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The New Zealand Evangelist



The same parental kindness and wisdom, which under God guided the mind of Jonathan Edwards to the knowledge and love of things eternal, were also much discovered in the direction of his powers to useful objects of earthly science. When only six years of age, the study of the Latin language engaged his attention, under the care of his father, and occasionally that of his elder sisters. The whole family appear to have practised English composition and used the pen to a great extent. This course, though rarely pursued with children, is evidently advantageous, and in the case before us was obviously followed with the best results. He was educated until he entered college, at home, and under his father's personal instruction, while his elder sisters were daily pursuing their respective branches of study in his immediate presence.

At the age of 13 he entered Yale College in New Haven.—While a member of College he was distinguished for the uniform sobriety and correctness of his behaviour, for diligent application to his studies, and for rapid and thorough attainments in learning. Even while a boy, he began to study with his pen in his hand, not for the purpose of copying off the thoughts of others, but for the purpose of writing down and preserving the thoughts suggested to his own mind from the course of study he was pursuing.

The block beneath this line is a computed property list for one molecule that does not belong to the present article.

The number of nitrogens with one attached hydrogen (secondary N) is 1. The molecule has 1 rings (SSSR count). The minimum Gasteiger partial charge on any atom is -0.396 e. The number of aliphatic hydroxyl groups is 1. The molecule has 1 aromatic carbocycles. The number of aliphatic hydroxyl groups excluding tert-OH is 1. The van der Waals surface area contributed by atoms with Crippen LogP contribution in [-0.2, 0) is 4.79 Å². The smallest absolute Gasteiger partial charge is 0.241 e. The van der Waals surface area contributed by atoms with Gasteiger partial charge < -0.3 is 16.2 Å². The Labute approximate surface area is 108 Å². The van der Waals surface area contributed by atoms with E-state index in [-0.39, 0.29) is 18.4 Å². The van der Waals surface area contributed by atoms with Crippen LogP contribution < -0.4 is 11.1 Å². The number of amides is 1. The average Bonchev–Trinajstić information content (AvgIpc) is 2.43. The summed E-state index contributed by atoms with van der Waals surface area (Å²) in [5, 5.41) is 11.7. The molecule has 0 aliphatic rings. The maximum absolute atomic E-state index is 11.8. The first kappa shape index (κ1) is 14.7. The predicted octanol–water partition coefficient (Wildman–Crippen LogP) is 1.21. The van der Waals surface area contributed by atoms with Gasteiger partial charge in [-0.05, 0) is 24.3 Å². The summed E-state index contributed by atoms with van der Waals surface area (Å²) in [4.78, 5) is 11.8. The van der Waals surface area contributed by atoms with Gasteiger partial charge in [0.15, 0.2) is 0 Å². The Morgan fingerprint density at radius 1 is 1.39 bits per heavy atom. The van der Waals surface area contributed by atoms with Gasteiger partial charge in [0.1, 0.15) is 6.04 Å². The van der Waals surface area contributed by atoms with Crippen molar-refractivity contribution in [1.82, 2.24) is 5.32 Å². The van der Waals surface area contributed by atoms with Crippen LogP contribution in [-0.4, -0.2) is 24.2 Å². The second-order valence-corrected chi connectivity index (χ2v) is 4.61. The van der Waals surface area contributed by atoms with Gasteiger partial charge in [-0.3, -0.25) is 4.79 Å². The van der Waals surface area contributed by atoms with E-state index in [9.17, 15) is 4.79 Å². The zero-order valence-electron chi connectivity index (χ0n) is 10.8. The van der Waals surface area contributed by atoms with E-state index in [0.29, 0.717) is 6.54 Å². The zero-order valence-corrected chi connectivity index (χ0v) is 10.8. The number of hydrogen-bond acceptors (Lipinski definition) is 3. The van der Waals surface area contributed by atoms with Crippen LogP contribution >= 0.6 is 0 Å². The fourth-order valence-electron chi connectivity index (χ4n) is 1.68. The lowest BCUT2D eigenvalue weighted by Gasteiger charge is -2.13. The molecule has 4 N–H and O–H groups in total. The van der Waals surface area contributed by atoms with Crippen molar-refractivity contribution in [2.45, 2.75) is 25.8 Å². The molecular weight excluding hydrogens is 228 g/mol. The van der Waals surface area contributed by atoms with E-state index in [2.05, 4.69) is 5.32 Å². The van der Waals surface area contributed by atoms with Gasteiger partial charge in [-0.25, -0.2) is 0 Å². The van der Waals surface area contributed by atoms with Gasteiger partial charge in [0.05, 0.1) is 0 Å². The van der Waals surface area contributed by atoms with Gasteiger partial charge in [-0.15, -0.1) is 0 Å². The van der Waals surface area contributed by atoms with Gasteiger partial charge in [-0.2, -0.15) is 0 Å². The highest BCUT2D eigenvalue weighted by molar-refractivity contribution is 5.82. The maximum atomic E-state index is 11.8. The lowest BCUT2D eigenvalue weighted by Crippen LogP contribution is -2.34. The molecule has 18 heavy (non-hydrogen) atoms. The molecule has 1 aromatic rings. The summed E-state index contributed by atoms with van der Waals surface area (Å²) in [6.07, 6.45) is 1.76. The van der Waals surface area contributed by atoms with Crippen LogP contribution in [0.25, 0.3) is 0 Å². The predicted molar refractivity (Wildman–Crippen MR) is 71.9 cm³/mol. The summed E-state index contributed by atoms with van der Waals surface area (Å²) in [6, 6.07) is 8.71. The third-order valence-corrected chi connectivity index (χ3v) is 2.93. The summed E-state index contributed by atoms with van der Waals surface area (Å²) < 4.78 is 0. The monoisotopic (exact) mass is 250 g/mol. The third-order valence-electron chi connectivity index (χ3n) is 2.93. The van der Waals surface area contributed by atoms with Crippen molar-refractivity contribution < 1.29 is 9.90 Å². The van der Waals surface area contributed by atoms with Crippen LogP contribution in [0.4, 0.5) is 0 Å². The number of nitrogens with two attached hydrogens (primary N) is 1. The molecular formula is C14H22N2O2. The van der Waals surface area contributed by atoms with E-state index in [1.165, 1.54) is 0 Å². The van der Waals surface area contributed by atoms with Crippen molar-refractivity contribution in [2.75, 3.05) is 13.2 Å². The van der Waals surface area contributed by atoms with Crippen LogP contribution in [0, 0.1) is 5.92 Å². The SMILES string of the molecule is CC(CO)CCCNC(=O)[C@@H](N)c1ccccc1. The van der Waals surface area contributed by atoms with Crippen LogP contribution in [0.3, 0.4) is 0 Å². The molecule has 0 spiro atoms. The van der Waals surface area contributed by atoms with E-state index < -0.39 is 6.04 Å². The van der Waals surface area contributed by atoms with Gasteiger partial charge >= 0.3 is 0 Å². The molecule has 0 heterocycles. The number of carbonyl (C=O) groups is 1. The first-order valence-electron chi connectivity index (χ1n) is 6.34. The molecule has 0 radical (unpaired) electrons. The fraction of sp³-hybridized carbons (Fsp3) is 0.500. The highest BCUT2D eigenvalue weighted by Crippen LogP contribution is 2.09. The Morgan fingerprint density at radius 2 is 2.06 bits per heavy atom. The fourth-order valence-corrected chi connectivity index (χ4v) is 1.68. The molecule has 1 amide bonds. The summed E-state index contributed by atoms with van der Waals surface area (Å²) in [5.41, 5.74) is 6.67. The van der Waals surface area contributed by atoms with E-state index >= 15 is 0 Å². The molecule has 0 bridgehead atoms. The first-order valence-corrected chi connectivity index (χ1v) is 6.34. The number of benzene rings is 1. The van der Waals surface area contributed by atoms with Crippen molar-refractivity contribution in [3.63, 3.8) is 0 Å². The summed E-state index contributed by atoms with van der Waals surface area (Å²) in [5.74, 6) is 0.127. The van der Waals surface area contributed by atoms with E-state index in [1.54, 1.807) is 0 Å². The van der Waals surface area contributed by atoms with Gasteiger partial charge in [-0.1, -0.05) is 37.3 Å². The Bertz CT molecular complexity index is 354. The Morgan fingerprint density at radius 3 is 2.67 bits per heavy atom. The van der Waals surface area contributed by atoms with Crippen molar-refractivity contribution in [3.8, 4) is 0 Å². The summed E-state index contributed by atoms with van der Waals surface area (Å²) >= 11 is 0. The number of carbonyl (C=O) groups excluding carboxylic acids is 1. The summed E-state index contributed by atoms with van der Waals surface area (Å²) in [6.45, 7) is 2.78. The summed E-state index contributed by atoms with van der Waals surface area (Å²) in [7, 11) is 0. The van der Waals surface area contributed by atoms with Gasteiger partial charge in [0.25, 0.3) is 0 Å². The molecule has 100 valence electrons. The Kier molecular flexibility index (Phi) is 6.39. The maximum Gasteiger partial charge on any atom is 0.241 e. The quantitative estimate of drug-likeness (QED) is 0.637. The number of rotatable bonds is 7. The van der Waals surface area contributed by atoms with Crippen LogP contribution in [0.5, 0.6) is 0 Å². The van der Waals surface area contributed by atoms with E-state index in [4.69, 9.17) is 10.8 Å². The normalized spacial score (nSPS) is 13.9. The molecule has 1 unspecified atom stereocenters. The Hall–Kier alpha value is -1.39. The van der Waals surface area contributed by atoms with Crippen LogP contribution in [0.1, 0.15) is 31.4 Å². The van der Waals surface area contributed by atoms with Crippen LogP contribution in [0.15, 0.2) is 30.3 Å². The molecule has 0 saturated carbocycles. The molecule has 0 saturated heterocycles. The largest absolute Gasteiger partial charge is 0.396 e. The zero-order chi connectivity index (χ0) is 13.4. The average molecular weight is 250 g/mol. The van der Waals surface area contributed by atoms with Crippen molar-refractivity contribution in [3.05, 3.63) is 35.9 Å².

At the age of 19 he was licensed to preach the Gospel. When 20 he took the degree of Master of Arts and was elected a tutor in the College. The duties of this office he discharged for upwards of two years with great success. In 1727, in his 26th year, he was ordained as a minister of the Gospel, and placed over the Church and congregation of Northampton, as a colleague to his maternal grandfather, the Rev. S. Stoddard. A few months after his ordination Mr. Edwards was married to Miss Sarah Pierrepont, the daughter of the Rev. John Pierrepont, of New Haven. She was a young lady of uncommon beauty; in her manners she was page 87 gentle and courteous, amiable in her behaviour, and the law of kindness appeared to govern all her conversation and behaviour.—She was also a rare example of early piety, and continued through life to increase more and more in holiness. They had eleven children; three sons and eight daughters.